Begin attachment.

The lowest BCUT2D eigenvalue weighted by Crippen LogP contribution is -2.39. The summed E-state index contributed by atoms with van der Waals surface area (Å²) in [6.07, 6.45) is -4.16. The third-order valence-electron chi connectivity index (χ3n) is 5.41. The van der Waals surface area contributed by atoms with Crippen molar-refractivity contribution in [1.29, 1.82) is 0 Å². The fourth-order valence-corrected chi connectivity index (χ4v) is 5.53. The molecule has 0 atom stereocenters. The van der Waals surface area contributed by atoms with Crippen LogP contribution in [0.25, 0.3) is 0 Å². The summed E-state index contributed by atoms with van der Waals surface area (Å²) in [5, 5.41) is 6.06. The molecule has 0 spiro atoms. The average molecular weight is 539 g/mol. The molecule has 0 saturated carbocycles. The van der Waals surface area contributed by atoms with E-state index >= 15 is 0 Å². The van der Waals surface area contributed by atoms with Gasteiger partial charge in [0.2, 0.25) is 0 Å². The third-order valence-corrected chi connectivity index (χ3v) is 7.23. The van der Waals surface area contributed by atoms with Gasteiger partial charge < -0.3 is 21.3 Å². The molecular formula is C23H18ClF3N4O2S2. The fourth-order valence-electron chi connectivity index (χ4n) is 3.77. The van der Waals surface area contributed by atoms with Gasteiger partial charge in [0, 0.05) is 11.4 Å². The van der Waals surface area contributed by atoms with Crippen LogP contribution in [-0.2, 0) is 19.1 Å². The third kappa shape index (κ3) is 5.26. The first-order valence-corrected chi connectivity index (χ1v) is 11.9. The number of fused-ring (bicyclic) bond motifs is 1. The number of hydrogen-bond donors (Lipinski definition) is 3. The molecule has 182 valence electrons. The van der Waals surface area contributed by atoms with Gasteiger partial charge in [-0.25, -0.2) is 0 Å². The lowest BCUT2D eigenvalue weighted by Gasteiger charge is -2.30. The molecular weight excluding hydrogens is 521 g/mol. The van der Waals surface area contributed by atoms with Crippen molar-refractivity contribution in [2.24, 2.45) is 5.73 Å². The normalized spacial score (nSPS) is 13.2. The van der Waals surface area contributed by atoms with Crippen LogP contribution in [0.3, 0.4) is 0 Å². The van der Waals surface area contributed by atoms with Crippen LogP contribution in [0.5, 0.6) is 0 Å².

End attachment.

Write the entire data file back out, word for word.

The lowest BCUT2D eigenvalue weighted by Crippen LogP contribution is -2.39. The summed E-state index contributed by atoms with van der Waals surface area (Å²) in [6.07, 6.45) is -4.16. The third-order valence-electron chi connectivity index (χ3n) is 5.41. The van der Waals surface area contributed by atoms with Crippen molar-refractivity contribution in [1.29, 1.82) is 0 Å². The fourth-order valence-corrected chi connectivity index (χ4v) is 5.53. The molecule has 0 atom stereocenters. The van der Waals surface area contributed by atoms with Crippen LogP contribution in [0.25, 0.3) is 0 Å². The summed E-state index contributed by atoms with van der Waals surface area (Å²) in [5, 5.41) is 6.06. The molecule has 0 spiro atoms. The average molecular weight is 539 g/mol. The molecule has 0 saturated carbocycles. The van der Waals surface area contributed by atoms with E-state index >= 15 is 0 Å². The van der Waals surface area contributed by atoms with Gasteiger partial charge in [0.2, 0.25) is 0 Å². The third-order valence-corrected chi connectivity index (χ3v) is 7.23. The van der Waals surface area contributed by atoms with Gasteiger partial charge < -0.3 is 21.3 Å². The molecular formula is C23H18ClF3N4O2S2. The fourth-order valence-electron chi connectivity index (χ4n) is 3.77. The van der Waals surface area contributed by atoms with Gasteiger partial charge in [0, 0.05) is 11.4 Å². The van der Waals surface area contributed by atoms with Crippen LogP contribution in [-0.2, 0) is 19.1 Å². The third kappa shape index (κ3) is 5.26. The first-order valence-corrected chi connectivity index (χ1v) is 11.9. The number of fused-ring (bicyclic) bond motifs is 1. The number of hydrogen-bond donors (Lipinski definition) is 3. The molecule has 182 valence electrons. The van der Waals surface area contributed by atoms with Gasteiger partial charge in [-0.25, -0.2) is 0 Å². The lowest BCUT2D eigenvalue weighted by Gasteiger charge is -2.30. The molecular weight excluding hydrogens is 521 g/mol. The van der Waals surface area contributed by atoms with Crippen molar-refractivity contribution in [2.24, 2.45) is 5.73 Å². The normalized spacial score (nSPS) is 13.2. The van der Waals surface area contributed by atoms with Crippen LogP contribution in [0.3, 0.4) is 0 Å². The van der Waals surface area contributed by atoms with Crippen LogP contribution in [0.5, 0.6) is 0 Å².